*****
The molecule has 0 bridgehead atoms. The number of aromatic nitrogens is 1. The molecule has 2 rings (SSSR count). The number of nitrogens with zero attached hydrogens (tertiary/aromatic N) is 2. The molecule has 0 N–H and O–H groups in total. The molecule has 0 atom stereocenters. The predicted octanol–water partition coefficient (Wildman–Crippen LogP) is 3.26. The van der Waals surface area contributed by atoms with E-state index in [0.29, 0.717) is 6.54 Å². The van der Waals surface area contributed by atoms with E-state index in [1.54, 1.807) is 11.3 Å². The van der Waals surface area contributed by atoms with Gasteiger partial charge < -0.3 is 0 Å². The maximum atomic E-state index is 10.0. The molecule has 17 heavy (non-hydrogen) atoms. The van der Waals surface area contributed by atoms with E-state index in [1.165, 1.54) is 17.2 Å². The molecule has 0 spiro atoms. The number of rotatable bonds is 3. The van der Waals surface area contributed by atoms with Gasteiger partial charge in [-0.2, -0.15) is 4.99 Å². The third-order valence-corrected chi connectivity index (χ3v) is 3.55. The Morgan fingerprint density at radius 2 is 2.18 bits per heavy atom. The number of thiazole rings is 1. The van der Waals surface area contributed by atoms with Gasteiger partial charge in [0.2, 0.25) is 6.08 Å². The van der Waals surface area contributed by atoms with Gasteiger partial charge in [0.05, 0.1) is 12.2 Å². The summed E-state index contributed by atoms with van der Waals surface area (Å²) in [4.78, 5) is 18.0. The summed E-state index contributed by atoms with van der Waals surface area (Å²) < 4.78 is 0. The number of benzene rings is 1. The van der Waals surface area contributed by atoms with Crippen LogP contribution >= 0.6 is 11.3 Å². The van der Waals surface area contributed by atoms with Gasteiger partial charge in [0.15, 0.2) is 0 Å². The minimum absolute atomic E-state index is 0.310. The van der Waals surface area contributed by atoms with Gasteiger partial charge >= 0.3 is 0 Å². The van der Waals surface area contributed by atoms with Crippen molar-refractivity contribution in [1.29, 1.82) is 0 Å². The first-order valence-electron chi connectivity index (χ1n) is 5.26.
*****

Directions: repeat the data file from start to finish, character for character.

The molecule has 0 bridgehead atoms. The number of aromatic nitrogens is 1. The molecule has 2 rings (SSSR count). The number of nitrogens with zero attached hydrogens (tertiary/aromatic N) is 2. The molecule has 0 N–H and O–H groups in total. The molecule has 0 atom stereocenters. The predicted octanol–water partition coefficient (Wildman–Crippen LogP) is 3.26. The van der Waals surface area contributed by atoms with E-state index in [0.29, 0.717) is 6.54 Å². The van der Waals surface area contributed by atoms with E-state index in [1.54, 1.807) is 11.3 Å². The van der Waals surface area contributed by atoms with Gasteiger partial charge < -0.3 is 0 Å². The maximum atomic E-state index is 10.0. The molecule has 17 heavy (non-hydrogen) atoms. The van der Waals surface area contributed by atoms with E-state index in [1.165, 1.54) is 17.2 Å². The molecule has 0 spiro atoms. The number of rotatable bonds is 3. The van der Waals surface area contributed by atoms with Gasteiger partial charge in [-0.2, -0.15) is 4.99 Å². The third-order valence-corrected chi connectivity index (χ3v) is 3.55. The Morgan fingerprint density at radius 2 is 2.18 bits per heavy atom. The number of thiazole rings is 1. The van der Waals surface area contributed by atoms with Gasteiger partial charge in [0.2, 0.25) is 6.08 Å². The van der Waals surface area contributed by atoms with Gasteiger partial charge in [0.05, 0.1) is 12.2 Å². The summed E-state index contributed by atoms with van der Waals surface area (Å²) in [4.78, 5) is 18.0. The summed E-state index contributed by atoms with van der Waals surface area (Å²) < 4.78 is 0. The number of benzene rings is 1. The van der Waals surface area contributed by atoms with Crippen LogP contribution >= 0.6 is 11.3 Å². The van der Waals surface area contributed by atoms with Gasteiger partial charge in [0.15, 0.2) is 0 Å². The minimum absolute atomic E-state index is 0.310. The van der Waals surface area contributed by atoms with Gasteiger partial charge >= 0.3 is 0 Å². The van der Waals surface area contributed by atoms with Crippen molar-refractivity contribution in [1.29, 1.82) is 0 Å². The first-order valence-electron chi connectivity index (χ1n) is 5.26.